Flashcards in 1st Exam Deck (80):
Baylor University Experimented with what during the Great Depression?
Blue Cross Health Insurance
What happened in 1935 for healthcare?
The start of Medicaid and Medicare
What pieces does the Iron Triangle have?
Quality, Access and Cost
What legislation was passed for Medicaid & Medicare?
Legislation pays to improve access and quality.
(American Medical Association) A group of physicians focused on education
AARP & Planned Parenthood
What’s the difference between pharmaceutical companies and Medicare?
Medicare can’t buy medications in bulk.
What is one of the things public health lobbyists advocated for?
What came out of the Balanced Budget Act of 1997?
What are the requirement of Oregon end-of-life legislation?
What came out of the ACA for Idaho?
What did the Patient Protection and Affordable Care Act do?
Pay a tax for opting out of health insurance
Payments, grants and rules and regulations
How did payment shift in US health care history?
From personal payment to insurance payment
What happened to hospitals during the Great Depression?
Hospitals experimented with Insurance
What happened to insurance after WWII?
A switch to private insurance from taxable income.
What did government do in 1935?
Created aid for disabilities
What was the unintended effects of Medicare and Medicaid?
The growth of the aging population
What is the main way to reimburse hospitals?
DRGs (Diagnosis Related Groups)
Who makes decisions for hospitals?
Board of Trustees
What is horizontal integration?
(Like merging with like).
What is horizontal integration?
Incorporates everything like, rehabilitation, dr. Office, surgery etc.
be careful so you don’t monopolize.
What is CABBAGE?
It is a heart health procedure that was killing lots of people, by untrained doctors.
-Has to be joint commission approved.
What are the hazards of hospitalization?
-Congress took action.
What were the forces of reform for hospitals?
-cost, quality and action
-no anti-trust monopolies
-reimbursement: people got paid to fix their mistakes
What does the readmission reduction program state?
Readmission in the 30 days or less for the same diagnosis is bad.
What did the Hill-Burton Act do?
Funded construction and expansion of health care systems.
What type of hospitals are the majority in the U.S?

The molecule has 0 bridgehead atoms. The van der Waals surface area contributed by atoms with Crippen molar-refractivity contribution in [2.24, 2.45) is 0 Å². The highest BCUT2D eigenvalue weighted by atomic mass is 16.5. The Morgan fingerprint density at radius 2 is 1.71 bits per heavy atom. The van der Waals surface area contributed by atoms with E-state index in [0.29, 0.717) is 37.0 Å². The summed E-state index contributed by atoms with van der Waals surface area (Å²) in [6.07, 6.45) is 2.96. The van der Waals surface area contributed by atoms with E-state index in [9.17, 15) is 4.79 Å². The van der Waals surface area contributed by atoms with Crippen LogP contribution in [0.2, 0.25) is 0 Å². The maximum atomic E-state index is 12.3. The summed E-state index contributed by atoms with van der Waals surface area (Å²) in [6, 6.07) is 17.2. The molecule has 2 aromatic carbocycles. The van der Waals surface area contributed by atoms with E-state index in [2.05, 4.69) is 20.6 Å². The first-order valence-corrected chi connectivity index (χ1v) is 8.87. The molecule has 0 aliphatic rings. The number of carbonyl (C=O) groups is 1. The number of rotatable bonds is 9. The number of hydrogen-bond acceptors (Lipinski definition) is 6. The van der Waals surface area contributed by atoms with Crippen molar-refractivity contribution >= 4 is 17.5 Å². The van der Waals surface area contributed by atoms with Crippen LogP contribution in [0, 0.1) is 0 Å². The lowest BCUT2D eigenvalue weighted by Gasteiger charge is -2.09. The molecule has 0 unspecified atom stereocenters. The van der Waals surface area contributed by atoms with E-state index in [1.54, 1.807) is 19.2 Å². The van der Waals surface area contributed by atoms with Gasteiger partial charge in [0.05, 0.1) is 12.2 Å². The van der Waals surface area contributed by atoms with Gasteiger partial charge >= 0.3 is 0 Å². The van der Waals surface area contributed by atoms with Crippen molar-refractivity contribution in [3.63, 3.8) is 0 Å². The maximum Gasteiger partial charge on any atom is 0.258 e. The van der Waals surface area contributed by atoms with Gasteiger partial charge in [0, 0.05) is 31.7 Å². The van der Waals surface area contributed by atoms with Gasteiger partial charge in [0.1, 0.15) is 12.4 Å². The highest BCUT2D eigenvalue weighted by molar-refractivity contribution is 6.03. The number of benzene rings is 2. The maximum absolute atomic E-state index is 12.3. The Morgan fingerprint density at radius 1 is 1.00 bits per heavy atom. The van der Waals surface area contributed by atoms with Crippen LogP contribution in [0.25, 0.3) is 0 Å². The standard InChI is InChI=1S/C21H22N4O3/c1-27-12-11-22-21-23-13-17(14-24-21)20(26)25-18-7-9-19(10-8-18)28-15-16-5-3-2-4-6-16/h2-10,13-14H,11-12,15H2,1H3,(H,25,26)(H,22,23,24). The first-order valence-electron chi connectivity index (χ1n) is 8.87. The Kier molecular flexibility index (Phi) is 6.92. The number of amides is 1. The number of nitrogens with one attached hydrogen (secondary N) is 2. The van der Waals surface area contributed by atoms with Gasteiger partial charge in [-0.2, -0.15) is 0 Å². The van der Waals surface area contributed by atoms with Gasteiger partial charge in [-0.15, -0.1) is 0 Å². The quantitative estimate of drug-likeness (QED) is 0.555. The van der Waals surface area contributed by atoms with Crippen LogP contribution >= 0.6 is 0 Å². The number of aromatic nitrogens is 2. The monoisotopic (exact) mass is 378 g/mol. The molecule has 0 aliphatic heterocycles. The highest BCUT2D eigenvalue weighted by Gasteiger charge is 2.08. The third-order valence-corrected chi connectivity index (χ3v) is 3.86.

Non-governmental not-for profit hospitals
How has patient roles changed?
Patients play an active role in their health care.
What replaces the bill of rights?
The Patient Care Partnership
2. Clean and safe environment
4. Privacy protection
5. Help leaving the hospital
6. Help billing your claims
What is informed consent?
Patient understands procedure and alternatives and risk (from doctor). Patient has to consent.
What year did physicians move from solo to groups?
What are the advantages to a group practice?
-shorter on-call hours
-and group consultations
What is a patient-centered medical home?
A life-long team to help take care of you. Help schedule:
-flu shots etc.
How are patient centered medical homes (PCMH) funded?
Medicare & Medicaid
What is the GDP of healthcare?
US Spends almost double the average of gross domestic product.
What were the early forms of health insurance?
Sickness insurance, fraternal orders, and unions.
What was the key social Legislation on healthcare?
Patient Protection and affordable care act-
What Hi-teknology is used in healthcare?
Polio vaccines, birth control, anesthesia, etc.
Internet and healthcare
-data like hospital compare
-physicians have latest info.
Retrospective v Prospective DRG payments
Retrospective- Paying back, after the fact
Prospective- Paying upfront saves money from overuse of treatments
What did the Carnagie Foundations do?
Supported entrance tests to be a hospital. They thought the foundation would give them money.
What is an academic medical center?
Research oriented medical school
Teaching with high technology